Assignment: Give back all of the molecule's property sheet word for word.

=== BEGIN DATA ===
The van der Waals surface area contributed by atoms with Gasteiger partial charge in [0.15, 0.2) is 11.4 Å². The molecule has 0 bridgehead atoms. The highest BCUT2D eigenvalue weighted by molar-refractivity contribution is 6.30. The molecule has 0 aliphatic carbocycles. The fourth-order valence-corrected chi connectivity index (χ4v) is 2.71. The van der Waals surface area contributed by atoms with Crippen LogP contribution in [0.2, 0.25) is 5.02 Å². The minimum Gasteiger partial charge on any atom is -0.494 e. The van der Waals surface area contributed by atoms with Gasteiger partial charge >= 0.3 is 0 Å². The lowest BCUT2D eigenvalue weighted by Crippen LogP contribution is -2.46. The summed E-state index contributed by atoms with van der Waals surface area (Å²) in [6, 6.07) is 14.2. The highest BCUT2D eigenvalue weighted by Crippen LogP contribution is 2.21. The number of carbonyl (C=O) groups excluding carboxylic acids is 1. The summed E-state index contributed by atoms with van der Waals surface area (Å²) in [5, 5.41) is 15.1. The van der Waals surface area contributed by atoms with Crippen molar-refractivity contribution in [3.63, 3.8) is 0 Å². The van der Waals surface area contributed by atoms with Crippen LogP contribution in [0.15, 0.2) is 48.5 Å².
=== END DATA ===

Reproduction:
The van der Waals surface area contributed by atoms with Gasteiger partial charge in [0.15, 0.2) is 11.4 Å². The molecule has 0 bridgehead atoms. The highest BCUT2D eigenvalue weighted by molar-refractivity contribution is 6.30. The molecule has 0 aliphatic carbocycles. The fourth-order valence-corrected chi connectivity index (χ4v) is 2.71. The van der Waals surface area contributed by atoms with Crippen LogP contribution in [0.2, 0.25) is 5.02 Å². The minimum Gasteiger partial charge on any atom is -0.494 e. The van der Waals surface area contributed by atoms with Gasteiger partial charge >= 0.3 is 0 Å². The lowest BCUT2D eigenvalue weighted by Crippen LogP contribution is -2.46. The summed E-state index contributed by atoms with van der Waals surface area (Å²) in [6, 6.07) is 14.2. The highest BCUT2D eigenvalue weighted by Crippen LogP contribution is 2.21. The number of carbonyl (C=O) groups excluding carboxylic acids is 1. The summed E-state index contributed by atoms with van der Waals surface area (Å²) in [5, 5.41) is 15.1. The van der Waals surface area contributed by atoms with Crippen molar-refractivity contribution in [3.63, 3.8) is 0 Å². The van der Waals surface area contributed by atoms with Crippen LogP contribution in [0.15, 0.2) is 48.5 Å².